A NVOCC can and sometimes do own and operate their own or leased containers and depending on the various types of contracts, a NVOCC is accorded the status of a virtual “carrier” and in certain cases accepts all liabilities of a carrier..
In line with this, a NVOCC will have their own agent at Port of Load and Discharge to handle the requirements for the release of goods and containers to the clients..
Ok so who is a freight forwarder..??
FMC defines a Freight Forwarder as below :
An Ocean Freight Forwarder (OFF) is an individual or company located in the U.S. which:
- arranges cargo movement to an international destination
- dispatches shipments from the United States via common carriers and books or otherwise arranges space for those shipments on behalf of shippers
- prepares and processes the documentation and performs related activities pertaining to those shipments
While this definition maybe specific to USA as described by the FMC, by and large this is the text book definition of a freight forwarder.. In terms of licencing, in the USA, an OFF follows the same process as an NVOCC..
When you are an exporter,shipper (yes these are different) or importer, invariably you will need an agent to look after your shipment, handle all your documentary and transport requirements..
There is no one simple and quick explanation as to who is a freight forwarder and what they do.. In the most succinct and layman terms, a Freight Forwarder is a multi-function agent/operator who undertakes to handle the movement of goods from point to point on behalf of the cargo owner..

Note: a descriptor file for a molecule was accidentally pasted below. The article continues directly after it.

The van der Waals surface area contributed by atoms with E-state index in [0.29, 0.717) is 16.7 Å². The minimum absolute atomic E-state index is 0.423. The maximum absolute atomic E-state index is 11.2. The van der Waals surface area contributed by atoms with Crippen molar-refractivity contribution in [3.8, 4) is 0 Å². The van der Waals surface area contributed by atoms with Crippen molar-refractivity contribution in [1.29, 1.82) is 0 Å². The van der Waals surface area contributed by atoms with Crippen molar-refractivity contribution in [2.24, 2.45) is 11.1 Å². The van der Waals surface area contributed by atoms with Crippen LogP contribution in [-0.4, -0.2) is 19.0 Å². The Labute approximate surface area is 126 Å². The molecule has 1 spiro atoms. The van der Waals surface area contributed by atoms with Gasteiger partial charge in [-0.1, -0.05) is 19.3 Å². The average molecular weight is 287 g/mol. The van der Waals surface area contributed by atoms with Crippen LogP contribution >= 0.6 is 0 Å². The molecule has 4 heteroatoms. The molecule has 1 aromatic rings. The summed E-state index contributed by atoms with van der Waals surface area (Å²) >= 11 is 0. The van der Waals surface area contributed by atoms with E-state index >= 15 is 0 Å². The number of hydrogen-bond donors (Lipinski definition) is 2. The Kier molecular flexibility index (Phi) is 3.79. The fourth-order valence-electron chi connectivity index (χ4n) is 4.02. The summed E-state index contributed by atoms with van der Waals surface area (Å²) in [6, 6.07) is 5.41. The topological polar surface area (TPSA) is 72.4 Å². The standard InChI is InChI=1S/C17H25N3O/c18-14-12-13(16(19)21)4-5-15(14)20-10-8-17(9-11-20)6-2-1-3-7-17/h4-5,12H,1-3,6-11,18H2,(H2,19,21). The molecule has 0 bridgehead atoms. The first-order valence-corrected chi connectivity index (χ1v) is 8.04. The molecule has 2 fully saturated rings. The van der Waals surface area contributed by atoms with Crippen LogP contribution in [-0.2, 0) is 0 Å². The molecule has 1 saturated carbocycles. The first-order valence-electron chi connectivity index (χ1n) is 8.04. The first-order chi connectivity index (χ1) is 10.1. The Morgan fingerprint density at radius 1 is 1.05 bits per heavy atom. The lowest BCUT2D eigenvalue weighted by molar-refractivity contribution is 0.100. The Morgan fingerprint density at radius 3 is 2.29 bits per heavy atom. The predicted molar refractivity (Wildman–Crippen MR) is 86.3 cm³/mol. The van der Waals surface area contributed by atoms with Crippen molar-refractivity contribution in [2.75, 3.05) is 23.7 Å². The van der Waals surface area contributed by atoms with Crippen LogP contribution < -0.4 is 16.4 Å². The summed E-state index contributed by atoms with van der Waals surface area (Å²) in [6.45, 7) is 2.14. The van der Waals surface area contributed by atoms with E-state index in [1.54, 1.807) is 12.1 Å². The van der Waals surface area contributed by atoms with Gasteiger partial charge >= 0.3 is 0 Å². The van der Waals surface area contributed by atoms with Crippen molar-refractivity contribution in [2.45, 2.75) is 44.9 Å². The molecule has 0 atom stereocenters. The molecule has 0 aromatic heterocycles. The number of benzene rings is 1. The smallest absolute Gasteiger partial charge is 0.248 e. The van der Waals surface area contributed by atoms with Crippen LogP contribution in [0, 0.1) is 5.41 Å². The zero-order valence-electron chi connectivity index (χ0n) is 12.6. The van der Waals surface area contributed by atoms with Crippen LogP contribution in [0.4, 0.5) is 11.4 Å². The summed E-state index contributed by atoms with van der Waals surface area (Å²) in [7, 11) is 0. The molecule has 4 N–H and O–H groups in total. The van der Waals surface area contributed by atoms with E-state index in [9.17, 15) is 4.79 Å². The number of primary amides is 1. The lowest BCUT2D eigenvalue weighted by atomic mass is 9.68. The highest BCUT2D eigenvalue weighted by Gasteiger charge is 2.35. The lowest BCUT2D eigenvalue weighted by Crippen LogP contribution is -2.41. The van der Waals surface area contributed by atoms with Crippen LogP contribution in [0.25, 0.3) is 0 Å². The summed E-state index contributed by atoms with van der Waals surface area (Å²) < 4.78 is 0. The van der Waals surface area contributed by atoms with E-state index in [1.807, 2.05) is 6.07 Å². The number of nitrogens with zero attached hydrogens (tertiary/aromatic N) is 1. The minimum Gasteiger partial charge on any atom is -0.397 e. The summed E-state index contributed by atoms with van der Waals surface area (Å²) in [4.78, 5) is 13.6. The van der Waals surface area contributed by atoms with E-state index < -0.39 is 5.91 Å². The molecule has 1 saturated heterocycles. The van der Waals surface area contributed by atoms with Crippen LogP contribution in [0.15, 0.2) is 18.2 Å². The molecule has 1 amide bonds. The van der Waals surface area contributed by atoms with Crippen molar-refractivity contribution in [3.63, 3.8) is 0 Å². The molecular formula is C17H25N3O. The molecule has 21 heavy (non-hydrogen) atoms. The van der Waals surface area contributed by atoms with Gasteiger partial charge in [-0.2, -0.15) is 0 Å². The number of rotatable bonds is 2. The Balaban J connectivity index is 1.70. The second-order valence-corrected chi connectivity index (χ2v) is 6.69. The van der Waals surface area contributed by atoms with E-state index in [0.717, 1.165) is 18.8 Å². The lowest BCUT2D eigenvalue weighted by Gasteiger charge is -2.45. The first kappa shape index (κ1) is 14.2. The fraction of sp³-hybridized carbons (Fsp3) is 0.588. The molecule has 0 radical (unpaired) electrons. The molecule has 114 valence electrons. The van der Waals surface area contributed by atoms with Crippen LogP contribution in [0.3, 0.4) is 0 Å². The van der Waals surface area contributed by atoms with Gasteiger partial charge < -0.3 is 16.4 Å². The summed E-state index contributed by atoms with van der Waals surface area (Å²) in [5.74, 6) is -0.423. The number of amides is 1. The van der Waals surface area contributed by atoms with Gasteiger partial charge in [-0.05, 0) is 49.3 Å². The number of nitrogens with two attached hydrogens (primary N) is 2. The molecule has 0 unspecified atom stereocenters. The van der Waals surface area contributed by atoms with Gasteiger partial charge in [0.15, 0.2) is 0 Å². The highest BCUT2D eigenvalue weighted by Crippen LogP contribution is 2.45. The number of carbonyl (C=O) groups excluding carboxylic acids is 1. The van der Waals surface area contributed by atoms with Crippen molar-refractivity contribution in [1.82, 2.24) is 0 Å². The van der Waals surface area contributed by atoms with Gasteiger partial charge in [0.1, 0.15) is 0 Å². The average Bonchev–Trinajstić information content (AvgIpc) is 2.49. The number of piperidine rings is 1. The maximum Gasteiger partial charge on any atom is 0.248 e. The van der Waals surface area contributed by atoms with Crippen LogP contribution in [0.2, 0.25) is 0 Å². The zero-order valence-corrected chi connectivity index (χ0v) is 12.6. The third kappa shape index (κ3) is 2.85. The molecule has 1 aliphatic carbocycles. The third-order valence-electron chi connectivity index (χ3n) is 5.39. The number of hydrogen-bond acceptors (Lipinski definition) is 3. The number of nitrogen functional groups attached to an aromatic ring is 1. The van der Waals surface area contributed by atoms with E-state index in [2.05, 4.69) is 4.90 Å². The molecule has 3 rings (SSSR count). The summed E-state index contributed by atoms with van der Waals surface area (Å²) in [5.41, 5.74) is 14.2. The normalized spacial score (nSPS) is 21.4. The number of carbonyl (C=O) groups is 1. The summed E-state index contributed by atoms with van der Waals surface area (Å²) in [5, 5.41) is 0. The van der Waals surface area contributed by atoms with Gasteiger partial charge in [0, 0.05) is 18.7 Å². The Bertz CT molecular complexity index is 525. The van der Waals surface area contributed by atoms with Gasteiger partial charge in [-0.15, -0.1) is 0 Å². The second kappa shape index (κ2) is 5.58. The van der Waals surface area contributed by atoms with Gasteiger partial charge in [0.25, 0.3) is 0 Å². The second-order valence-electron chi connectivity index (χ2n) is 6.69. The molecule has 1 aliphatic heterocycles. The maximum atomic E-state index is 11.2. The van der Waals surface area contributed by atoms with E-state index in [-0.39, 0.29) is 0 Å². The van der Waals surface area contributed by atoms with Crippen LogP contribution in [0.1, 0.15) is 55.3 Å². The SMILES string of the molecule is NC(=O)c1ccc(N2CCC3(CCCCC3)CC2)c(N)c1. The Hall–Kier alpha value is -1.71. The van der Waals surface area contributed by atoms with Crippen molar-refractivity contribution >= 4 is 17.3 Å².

So what does a freight forwarder actually do and how is that different from what a NVOCC does..??
The essence of freight forwarding is to ensure that the cargo is picked up from the seller and delivered to the buyer at the required place, at the right price and in the same condition that it is picked up from origin using the most suitable resources and routing possible..
As per the WTO, global trade in 2017 was worth USD.16/- trillion.. As per 2017 estimates by UNCTAD, out of the world seaborne trade of 10.7 billion tons, containerised shipments accounted for about 17.1% which is around 1830 million tons.. This was carried in around 148 million containers, covering 9535 billion ton miles.. Staggering isn’t it..??
If you are an importer, exporter or shipper (yes they are different) imagine having to go through the activities of arranging trade finance, documentation, negotiating freight contracts, monitoring the movement of the cargo, transportation, customs clearances, port inspections and all other activities by themselves for the above volume..
Daunting huh..!! That is where a Freight Forwarder comes in..
A well established and experienced freight forwarder is expected to have below capabilities (either owned or outsourced)
- experienced in all modes of transportation – road, rail, air and sea
- able to provide cost effective and efficient cargo shipping solutions based on the customer’s requirement
- able to arrange storage for the cargo (usually all big forwarders have their own warehouses)
- able to arrange the distribution or “forwarding” of the cargo as per the instructions of their client
- have the capability to negotiate freight rates with a carrier – either NVOCC or Ocean carrier
- able to book cargo with the shipping line as per the requirement of the client or under their own contract
- process all relevant shipping documents such as certificates of origin, customs and port documentation, bills of lading and associated shipping/negotiating documentation (Eur1, Certificate of Origin, etc)